The Costs of Risk: Examining the Missing Link between Globalization and Social Spending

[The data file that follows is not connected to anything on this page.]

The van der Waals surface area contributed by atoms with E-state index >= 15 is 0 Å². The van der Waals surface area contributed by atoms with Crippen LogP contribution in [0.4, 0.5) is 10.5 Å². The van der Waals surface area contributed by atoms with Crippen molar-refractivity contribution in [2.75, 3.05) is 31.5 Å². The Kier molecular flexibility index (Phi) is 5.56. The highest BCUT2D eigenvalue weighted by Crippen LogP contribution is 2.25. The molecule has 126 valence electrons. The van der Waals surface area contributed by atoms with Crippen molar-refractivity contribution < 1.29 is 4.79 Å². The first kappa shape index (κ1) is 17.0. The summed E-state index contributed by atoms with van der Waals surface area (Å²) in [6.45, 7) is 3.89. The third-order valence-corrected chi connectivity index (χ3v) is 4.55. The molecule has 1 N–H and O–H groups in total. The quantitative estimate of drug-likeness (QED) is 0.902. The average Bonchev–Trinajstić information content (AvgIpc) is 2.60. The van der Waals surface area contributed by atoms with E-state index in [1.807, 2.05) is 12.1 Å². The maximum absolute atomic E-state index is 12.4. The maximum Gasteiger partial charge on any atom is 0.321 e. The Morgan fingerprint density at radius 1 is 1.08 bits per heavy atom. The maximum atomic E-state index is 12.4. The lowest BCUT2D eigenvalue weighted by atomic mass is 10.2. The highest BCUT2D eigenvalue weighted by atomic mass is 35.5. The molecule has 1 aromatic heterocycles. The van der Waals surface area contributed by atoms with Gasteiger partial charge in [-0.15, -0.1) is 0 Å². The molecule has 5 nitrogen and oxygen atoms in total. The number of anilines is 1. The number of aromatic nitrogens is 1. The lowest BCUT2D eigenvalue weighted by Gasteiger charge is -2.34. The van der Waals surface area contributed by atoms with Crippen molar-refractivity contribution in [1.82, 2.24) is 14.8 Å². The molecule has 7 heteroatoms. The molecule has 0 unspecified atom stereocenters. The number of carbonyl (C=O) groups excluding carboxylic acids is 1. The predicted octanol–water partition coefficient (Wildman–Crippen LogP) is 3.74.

Globalization is often credited with the expansion of the welfare state and increased spending on social insurance programs. However, empirical evidence on the relationship between globalization and social welfare spending is mixed. One possible explanation for these mixed results might be country-specific factors that mediate the effect of globalization on social spending, such as key characteristics of a country's labor market. Countries with fluid, flexible labor markets likely respond to globalization differently than countries with rigid, inflexible markets. At the micro level, workers who find it costly to adjust to market volatility will likely demand compensatory and insurance programs to offset the high costs of adjustment. Given this, the relationship between globalization and social insurance is likely to be more sharply positive among countries with relatively immobile labor. I test this argument using data on social expenditures in both developed and developing countries. The findings indicate that trade exposure increases social spending in countries where workers face high adjustment costs. When workers face low adjustment costs, trade exposure has a strong reductive effect on social spending. This reductive effect declines as adjustment costs increase.
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